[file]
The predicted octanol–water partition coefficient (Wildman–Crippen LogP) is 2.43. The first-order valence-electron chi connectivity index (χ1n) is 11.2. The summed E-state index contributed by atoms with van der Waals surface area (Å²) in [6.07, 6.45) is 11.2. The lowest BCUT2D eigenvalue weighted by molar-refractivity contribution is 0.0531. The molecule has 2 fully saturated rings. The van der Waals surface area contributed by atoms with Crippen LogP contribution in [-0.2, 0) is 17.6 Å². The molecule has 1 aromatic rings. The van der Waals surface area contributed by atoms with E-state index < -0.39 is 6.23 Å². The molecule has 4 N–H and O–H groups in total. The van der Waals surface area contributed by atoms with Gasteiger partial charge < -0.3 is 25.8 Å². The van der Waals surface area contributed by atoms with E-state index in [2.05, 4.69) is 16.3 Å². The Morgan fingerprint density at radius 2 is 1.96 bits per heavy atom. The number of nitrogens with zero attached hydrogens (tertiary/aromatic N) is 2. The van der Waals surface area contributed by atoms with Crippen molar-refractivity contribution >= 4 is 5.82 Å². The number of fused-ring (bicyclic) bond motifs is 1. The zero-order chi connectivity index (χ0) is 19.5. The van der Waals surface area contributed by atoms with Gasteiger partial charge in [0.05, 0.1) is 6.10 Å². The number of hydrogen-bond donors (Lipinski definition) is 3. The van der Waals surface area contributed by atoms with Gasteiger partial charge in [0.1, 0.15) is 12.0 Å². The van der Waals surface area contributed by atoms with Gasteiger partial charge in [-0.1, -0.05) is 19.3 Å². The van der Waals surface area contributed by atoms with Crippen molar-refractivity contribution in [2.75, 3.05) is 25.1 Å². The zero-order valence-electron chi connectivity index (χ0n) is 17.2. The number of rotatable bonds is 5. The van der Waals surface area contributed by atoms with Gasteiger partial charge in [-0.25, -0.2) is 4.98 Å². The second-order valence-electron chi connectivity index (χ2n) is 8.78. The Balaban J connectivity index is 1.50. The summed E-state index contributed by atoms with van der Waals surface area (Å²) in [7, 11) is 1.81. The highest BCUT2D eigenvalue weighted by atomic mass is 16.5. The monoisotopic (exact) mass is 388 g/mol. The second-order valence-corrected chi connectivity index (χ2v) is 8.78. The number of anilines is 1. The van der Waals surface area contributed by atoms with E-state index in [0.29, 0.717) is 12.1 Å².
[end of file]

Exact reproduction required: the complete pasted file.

The predicted octanol–water partition coefficient (Wildman–Crippen LogP) is 2.43. The first-order valence-electron chi connectivity index (χ1n) is 11.2. The summed E-state index contributed by atoms with van der Waals surface area (Å²) in [6.07, 6.45) is 11.2. The lowest BCUT2D eigenvalue weighted by molar-refractivity contribution is 0.0531. The molecule has 2 fully saturated rings. The van der Waals surface area contributed by atoms with Crippen LogP contribution in [-0.2, 0) is 17.6 Å². The molecule has 1 aromatic rings. The van der Waals surface area contributed by atoms with E-state index < -0.39 is 6.23 Å². The molecule has 4 N–H and O–H groups in total. The van der Waals surface area contributed by atoms with Gasteiger partial charge < -0.3 is 25.8 Å². The van der Waals surface area contributed by atoms with E-state index in [2.05, 4.69) is 16.3 Å². The Morgan fingerprint density at radius 2 is 1.96 bits per heavy atom. The number of nitrogens with zero attached hydrogens (tertiary/aromatic N) is 2. The van der Waals surface area contributed by atoms with Crippen molar-refractivity contribution >= 4 is 5.82 Å². The number of fused-ring (bicyclic) bond motifs is 1. The zero-order chi connectivity index (χ0) is 19.5. The van der Waals surface area contributed by atoms with Gasteiger partial charge in [0.05, 0.1) is 6.10 Å². The number of hydrogen-bond donors (Lipinski definition) is 3. The van der Waals surface area contributed by atoms with Gasteiger partial charge in [0.1, 0.15) is 12.0 Å². The van der Waals surface area contributed by atoms with Gasteiger partial charge in [-0.1, -0.05) is 19.3 Å². The van der Waals surface area contributed by atoms with Crippen molar-refractivity contribution in [2.75, 3.05) is 25.1 Å². The zero-order valence-electron chi connectivity index (χ0n) is 17.2. The number of rotatable bonds is 5. The van der Waals surface area contributed by atoms with Gasteiger partial charge in [-0.25, -0.2) is 4.98 Å². The second-order valence-electron chi connectivity index (χ2n) is 8.78. The Balaban J connectivity index is 1.50. The summed E-state index contributed by atoms with van der Waals surface area (Å²) in [7, 11) is 1.81. The highest BCUT2D eigenvalue weighted by atomic mass is 16.5. The monoisotopic (exact) mass is 388 g/mol. The second-order valence-corrected chi connectivity index (χ2v) is 8.78. The number of anilines is 1. The van der Waals surface area contributed by atoms with E-state index in [0.29, 0.717) is 12.1 Å².